Although Karate is a uniquely Japanese tradition today its actual roots can be traced back to the tiny island of Okinawa, and the Fujian/Chinese-based quanfa practices, which haphazardly found their way there during its old Ryukyu kingdom period.
Once a compulsory practice among local Okinawan law enforcement officials, today its defensive concepts have evolved into a challenging competitive sport, a popular form of self-protection and a vibrant cultural recreation.
Having long been an effective adjunct supporting domestic law enforcement arrest methods in China, the discipline was brought into use during Okinawa’s old Ryukyu kingdom Period, after the prohibition of weapons and largely because of its effective tactical strategies in seizing and control.
Handed down through oral tradition, and usually in an ironclad ritual of secrecy, much of its original history and unique practices have been lost in the sands of time. As a researcher, I believe the modern interpretation of Karate, in its many variations, has evolved in to something quite unlike that which its original pioneers had in mind when first developed. While I don’t object to what modern karate has become, I can no longer support its interpretation of classical Kata or the overly ritualised, rule-bound and completely unrealistic application concepts being passed off as, “practical self-defence techniques!”
Having already done the research, I’ve saved the learner the time and trouble of wandering through an endless minefield of myth and mysticism, and the quagmire of half-truths and self-serving propaganda. Having gained worldwide recognition, the KU method leaves no room for the kind of ambiguity exampled elsewhere in traditional karate; i.e., the kind of ambiguity which has given kata such a “bad name.”
KU represents a clear and precise pathway to mastery. If and when followed methodically, I am confident that the KU method will produce more far-reaching results than if instructors work toward the same goal independently.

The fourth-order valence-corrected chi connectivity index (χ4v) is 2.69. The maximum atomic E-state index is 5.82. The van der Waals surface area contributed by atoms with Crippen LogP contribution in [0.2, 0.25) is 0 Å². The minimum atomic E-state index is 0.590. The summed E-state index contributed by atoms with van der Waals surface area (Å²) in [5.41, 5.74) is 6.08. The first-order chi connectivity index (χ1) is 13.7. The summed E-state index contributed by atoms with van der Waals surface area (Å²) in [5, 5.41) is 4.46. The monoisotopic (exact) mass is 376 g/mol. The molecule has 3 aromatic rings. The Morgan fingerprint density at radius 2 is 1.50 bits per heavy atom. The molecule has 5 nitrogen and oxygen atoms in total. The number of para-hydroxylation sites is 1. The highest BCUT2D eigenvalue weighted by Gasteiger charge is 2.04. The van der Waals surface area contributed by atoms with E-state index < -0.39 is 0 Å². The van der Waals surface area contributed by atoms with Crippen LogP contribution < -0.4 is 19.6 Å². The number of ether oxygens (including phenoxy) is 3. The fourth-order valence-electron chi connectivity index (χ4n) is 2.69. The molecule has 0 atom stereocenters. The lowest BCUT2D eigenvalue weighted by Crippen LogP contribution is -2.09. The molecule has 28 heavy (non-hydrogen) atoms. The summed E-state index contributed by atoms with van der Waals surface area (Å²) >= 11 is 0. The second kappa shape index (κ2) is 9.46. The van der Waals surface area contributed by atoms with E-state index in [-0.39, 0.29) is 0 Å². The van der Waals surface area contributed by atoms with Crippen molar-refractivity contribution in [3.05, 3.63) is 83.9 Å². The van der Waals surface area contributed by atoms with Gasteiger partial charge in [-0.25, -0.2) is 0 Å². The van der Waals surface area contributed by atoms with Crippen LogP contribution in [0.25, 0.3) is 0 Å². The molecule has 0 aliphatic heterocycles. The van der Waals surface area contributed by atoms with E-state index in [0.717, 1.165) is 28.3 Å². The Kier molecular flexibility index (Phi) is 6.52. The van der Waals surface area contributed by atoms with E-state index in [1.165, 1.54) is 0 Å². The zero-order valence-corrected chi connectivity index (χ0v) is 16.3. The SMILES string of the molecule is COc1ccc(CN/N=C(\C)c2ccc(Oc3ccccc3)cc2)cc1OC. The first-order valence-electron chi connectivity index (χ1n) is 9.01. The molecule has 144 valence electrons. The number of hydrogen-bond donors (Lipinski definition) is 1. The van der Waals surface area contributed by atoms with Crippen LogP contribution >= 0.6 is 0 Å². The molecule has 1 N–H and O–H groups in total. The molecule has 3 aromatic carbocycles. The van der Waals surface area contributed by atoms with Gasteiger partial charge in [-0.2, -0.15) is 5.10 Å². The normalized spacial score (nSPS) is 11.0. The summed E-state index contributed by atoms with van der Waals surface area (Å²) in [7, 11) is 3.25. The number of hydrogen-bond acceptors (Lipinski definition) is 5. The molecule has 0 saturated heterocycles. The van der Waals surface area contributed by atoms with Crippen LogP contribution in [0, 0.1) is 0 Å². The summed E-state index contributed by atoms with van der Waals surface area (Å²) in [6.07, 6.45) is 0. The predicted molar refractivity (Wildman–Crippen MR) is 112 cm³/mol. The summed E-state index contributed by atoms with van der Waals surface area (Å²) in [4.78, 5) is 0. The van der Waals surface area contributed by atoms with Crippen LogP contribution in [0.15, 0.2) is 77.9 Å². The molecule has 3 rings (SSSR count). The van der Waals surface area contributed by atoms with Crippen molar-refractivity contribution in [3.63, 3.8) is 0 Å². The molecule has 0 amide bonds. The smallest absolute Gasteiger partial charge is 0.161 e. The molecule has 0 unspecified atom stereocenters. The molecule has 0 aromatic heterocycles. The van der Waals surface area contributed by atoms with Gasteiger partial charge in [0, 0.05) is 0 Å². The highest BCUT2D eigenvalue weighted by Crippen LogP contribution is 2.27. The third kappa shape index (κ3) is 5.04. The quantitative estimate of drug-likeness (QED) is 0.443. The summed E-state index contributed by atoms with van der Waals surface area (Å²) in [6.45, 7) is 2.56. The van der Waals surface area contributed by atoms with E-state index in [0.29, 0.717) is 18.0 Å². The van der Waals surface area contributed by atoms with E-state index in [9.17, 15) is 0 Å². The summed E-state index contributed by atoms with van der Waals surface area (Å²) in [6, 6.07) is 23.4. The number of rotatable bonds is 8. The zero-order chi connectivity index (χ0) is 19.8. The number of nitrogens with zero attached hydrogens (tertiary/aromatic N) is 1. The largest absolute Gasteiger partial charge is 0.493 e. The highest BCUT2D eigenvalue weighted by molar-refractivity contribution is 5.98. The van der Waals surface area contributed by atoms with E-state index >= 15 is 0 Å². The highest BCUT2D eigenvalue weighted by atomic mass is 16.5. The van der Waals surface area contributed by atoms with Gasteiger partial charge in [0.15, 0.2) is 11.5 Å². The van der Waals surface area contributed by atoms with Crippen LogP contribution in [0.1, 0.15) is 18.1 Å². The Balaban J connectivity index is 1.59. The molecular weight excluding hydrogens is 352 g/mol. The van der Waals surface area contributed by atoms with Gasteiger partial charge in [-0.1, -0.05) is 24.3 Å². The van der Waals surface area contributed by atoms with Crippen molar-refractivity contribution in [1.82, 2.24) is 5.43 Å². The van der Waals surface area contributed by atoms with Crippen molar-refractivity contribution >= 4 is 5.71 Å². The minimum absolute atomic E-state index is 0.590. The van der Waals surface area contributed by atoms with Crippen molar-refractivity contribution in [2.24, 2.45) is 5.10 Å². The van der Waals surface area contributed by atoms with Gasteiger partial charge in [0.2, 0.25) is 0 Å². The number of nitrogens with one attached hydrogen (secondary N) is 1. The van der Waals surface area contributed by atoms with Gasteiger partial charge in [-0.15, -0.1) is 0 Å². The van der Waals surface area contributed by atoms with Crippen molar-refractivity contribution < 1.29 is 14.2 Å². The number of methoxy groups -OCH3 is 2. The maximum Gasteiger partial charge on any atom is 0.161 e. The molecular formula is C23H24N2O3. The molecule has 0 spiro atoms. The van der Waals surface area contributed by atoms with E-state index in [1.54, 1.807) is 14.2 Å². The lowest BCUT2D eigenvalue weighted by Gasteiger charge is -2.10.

Deep roots strengthen the foundation of this art and yet wings are what provide us with the means to continue forth on the journey of discovery. Practicing karate inconspicuously links us to its past; through training together we forge important bonds of friendship, and by living the art we honour its heritage, which in turn, keeps this spirit alive.
I am but one of many researchers at the forefront of a challenging movement trying to make a difference by restoring the essence of old-ways. If there is any truth to the rumour that, in doing so, I’m helping to change the face of how traditional kata is perceived and practiced, then I hope it might serve to inspire others to … think outside the box, cross train and heed the words of Sir Isaac Newton, a man who after acknowledging the value of understanding the research and works created by notable thinkers of the past, wrote “If I can see any farther [than others], it is only by having stood on the shoulders of giants.”
Remarkable insight comes from understanding the original work of the pioneers. Moreover, it also provides the opportunity to see continual change as an inevitable part of tradition, rather than as a perceived threat. Tradition should inspire innovation, not limit it. Remembering the superb wisdom of Krishnamurti “We are all working together in true spirit of cooperation, in which there is really no single authority. It is our mutual interest in understanding the original teachings that bring us together to find truth”
The fundamental basis of Koryu Uchinadi is to provide life protection skills. In doing so it’s practice also conditions the body, cultivates the mind and nurtures the spirit, in order to improve health, it’s holistic purpose; build moral character, it’s social aim; help empower oneself in order to surmount human weakness, it’s philosophical nature; and in doing so, reveal inner peace and tranquility, it’s spiritual essence.